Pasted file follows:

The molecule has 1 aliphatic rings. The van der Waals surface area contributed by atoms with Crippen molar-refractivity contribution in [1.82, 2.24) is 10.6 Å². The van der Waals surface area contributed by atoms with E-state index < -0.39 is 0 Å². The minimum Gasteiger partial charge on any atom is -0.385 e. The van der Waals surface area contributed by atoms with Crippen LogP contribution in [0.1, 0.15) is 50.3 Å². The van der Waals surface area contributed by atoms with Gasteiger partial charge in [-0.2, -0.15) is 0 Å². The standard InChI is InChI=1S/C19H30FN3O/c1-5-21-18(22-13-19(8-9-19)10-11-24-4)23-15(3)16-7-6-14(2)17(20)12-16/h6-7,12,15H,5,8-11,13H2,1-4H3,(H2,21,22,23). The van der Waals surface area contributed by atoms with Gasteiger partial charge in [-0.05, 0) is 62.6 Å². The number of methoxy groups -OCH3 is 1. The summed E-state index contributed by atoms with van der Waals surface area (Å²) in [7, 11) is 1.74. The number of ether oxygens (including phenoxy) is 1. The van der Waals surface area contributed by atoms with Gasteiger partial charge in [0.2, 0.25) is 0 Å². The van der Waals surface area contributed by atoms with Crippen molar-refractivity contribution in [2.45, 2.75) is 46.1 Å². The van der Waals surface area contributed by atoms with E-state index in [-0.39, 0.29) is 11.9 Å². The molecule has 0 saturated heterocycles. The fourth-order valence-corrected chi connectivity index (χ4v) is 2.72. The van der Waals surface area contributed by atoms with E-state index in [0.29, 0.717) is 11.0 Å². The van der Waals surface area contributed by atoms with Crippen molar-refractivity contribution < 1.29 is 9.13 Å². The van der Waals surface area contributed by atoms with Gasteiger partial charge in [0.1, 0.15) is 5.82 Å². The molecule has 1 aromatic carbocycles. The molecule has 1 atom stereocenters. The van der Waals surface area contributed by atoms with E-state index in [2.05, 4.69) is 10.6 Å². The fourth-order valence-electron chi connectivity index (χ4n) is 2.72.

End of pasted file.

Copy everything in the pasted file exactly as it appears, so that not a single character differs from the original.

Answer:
The molecule has 1 aliphatic rings. The van der Waals surface area contributed by atoms with Crippen molar-refractivity contribution in [1.82, 2.24) is 10.6 Å². The van der Waals surface area contributed by atoms with E-state index < -0.39 is 0 Å². The minimum Gasteiger partial charge on any atom is -0.385 e. The van der Waals surface area contributed by atoms with Crippen LogP contribution in [0.1, 0.15) is 50.3 Å². The van der Waals surface area contributed by atoms with Gasteiger partial charge in [-0.2, -0.15) is 0 Å². The standard InChI is InChI=1S/C19H30FN3O/c1-5-21-18(22-13-19(8-9-19)10-11-24-4)23-15(3)16-7-6-14(2)17(20)12-16/h6-7,12,15H,5,8-11,13H2,1-4H3,(H2,21,22,23). The van der Waals surface area contributed by atoms with Gasteiger partial charge in [-0.05, 0) is 62.6 Å². The number of methoxy groups -OCH3 is 1. The summed E-state index contributed by atoms with van der Waals surface area (Å²) in [7, 11) is 1.74. The number of ether oxygens (including phenoxy) is 1. The van der Waals surface area contributed by atoms with Gasteiger partial charge in [0.2, 0.25) is 0 Å². The van der Waals surface area contributed by atoms with Crippen molar-refractivity contribution in [2.45, 2.75) is 46.1 Å². The van der Waals surface area contributed by atoms with E-state index in [-0.39, 0.29) is 11.9 Å². The molecule has 0 saturated heterocycles. The fourth-order valence-corrected chi connectivity index (χ4v) is 2.72. The van der Waals surface area contributed by atoms with E-state index in [0.29, 0.717) is 11.0 Å². The van der Waals surface area contributed by atoms with Crippen molar-refractivity contribution < 1.29 is 9.13 Å². The van der Waals surface area contributed by atoms with Gasteiger partial charge in [0.1, 0.15) is 5.82 Å². The molecule has 1 aromatic carbocycles. The molecule has 1 atom stereocenters. The van der Waals surface area contributed by atoms with E-state index in [2.05, 4.69) is 10.6 Å². The fourth-order valence-electron chi connectivity index (χ4n) is 2.72.